When the impending zombie apocalypse is upon us the first thing you need to do is find shelter and supplies. Naturally, your first choice should be the Anti-Zombie Fortress. Unfortunately, Google does not have one on campus and my facilities requests have gone unanswered. Therefore, if you’re like me you’ll just have to make do with something else. Luckily for the rest us of there’s Map of the Dead.



Map of the Dead is designed to help the living survive the zombie apocalypse by locating the nearest points of interest that are relevant to survival and identify the danger areas. The first thing you need to do to use this invaluable tool is to enter your address. The site uses HTML5 Geolocation to tell where you are, but if you need enter an address manually the Google Places Autocomplete API ensures that an address can be quickly populated automatically, saving precious seconds.



Danger areas are identified on the map using the Styled Maps. Red areas denote where zombies are most likely to roam, while dark areas are typically less populated and therefore less likely to have feeding zombies. After finding shelter, the next most important aspect to surviving the zombie apocalypse is having the right supplies. Using the Google Places API, Map of the Dead displays the most relevant points of interests nearby; such as hospitals, outdoor supply stores, and police stations.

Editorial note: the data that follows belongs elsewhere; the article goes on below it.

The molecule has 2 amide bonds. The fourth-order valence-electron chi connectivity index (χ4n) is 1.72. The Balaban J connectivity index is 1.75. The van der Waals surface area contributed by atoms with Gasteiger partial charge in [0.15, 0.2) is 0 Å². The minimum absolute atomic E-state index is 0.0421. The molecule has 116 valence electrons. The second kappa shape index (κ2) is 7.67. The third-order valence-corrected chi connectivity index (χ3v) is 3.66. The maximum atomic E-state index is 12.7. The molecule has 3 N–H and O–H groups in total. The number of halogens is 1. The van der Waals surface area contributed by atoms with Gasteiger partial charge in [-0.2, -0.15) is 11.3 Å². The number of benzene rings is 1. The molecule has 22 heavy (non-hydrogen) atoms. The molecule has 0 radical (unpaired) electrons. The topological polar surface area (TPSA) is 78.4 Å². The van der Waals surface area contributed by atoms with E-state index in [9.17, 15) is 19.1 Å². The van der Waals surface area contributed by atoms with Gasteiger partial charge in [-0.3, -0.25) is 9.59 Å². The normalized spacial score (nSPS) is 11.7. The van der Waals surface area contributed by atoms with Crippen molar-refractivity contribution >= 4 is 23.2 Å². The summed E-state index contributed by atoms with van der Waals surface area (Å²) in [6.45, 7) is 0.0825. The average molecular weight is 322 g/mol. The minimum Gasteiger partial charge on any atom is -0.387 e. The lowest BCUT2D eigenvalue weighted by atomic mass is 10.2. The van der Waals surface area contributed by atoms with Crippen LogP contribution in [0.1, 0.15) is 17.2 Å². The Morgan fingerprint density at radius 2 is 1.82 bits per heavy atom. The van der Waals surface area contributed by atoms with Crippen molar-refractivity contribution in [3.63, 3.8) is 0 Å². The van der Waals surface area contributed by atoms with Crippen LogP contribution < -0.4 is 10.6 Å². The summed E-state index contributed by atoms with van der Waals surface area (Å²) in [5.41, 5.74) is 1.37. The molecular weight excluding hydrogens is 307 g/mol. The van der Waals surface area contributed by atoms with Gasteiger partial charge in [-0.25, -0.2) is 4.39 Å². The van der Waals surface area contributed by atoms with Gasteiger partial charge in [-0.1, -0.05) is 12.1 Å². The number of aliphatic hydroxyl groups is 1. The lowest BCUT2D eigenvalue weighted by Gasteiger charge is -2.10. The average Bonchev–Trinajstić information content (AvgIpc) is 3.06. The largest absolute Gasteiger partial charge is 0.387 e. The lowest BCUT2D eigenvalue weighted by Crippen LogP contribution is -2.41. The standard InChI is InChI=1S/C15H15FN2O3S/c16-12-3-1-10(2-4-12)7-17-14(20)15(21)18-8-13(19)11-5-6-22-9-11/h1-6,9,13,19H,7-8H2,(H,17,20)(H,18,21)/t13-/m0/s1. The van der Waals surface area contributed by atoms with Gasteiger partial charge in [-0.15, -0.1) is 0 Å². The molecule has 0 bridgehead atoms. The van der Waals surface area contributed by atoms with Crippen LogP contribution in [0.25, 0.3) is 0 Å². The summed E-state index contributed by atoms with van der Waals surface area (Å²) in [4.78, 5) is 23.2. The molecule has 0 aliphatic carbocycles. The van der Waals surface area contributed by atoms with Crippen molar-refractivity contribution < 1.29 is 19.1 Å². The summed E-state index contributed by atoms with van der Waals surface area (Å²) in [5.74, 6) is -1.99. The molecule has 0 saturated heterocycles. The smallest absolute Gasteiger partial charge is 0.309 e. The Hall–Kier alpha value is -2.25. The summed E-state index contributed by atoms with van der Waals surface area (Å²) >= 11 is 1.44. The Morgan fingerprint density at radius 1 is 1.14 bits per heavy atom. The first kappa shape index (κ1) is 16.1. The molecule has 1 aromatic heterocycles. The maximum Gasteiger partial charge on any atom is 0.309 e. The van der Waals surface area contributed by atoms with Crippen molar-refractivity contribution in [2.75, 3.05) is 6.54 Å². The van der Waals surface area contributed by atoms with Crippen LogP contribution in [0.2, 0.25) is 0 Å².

We hope this map has helped you understand how your neighborhood would fare in such a event. Thanks to the developers from Doejo for making this our map of the week!

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Cross-posted from the Google Enterprise Blog.

In April 2010, 89 million U.S. households returned a census form in which they answered ten basic questions. Once collected, aggregated, and published, the 2010 U.S. census provided rich insights into the makeup and distribution of the U.S. population. However the resulting demographics, which cover all 50 states, over 3,000 counties, over 70,000 census tracts, and over 200,000 block groups, are extremely challenging to obtain and visualize on a map.